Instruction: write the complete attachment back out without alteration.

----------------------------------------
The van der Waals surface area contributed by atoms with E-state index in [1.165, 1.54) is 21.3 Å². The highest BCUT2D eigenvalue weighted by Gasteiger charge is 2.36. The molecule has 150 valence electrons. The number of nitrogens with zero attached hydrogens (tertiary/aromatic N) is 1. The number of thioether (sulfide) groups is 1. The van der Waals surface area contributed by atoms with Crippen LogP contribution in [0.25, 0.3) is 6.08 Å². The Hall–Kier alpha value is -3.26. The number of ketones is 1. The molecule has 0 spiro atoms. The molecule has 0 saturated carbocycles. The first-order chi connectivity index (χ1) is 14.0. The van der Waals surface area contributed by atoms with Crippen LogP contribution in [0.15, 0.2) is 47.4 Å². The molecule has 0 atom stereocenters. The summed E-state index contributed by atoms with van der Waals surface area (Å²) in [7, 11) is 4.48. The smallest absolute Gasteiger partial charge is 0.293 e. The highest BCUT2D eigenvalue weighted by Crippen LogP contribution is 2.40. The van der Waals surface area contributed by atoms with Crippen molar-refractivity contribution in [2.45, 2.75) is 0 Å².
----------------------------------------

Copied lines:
The van der Waals surface area contributed by atoms with E-state index in [1.165, 1.54) is 21.3 Å². The highest BCUT2D eigenvalue weighted by Gasteiger charge is 2.36. The molecule has 150 valence electrons. The number of nitrogens with zero attached hydrogens (tertiary/aromatic N) is 1. The number of thioether (sulfide) groups is 1. The van der Waals surface area contributed by atoms with Crippen LogP contribution in [0.25, 0.3) is 6.08 Å². The Hall–Kier alpha value is -3.26. The number of ketones is 1. The molecule has 0 spiro atoms. The molecule has 0 saturated carbocycles. The first-order chi connectivity index (χ1) is 14.0. The van der Waals surface area contributed by atoms with Crippen LogP contribution in [0.15, 0.2) is 47.4 Å². The molecule has 0 atom stereocenters. The summed E-state index contributed by atoms with van der Waals surface area (Å²) in [7, 11) is 4.48. The smallest absolute Gasteiger partial charge is 0.293 e. The highest BCUT2D eigenvalue weighted by Crippen LogP contribution is 2.40. The van der Waals surface area contributed by atoms with Crippen molar-refractivity contribution in [2.45, 2.75) is 0 Å².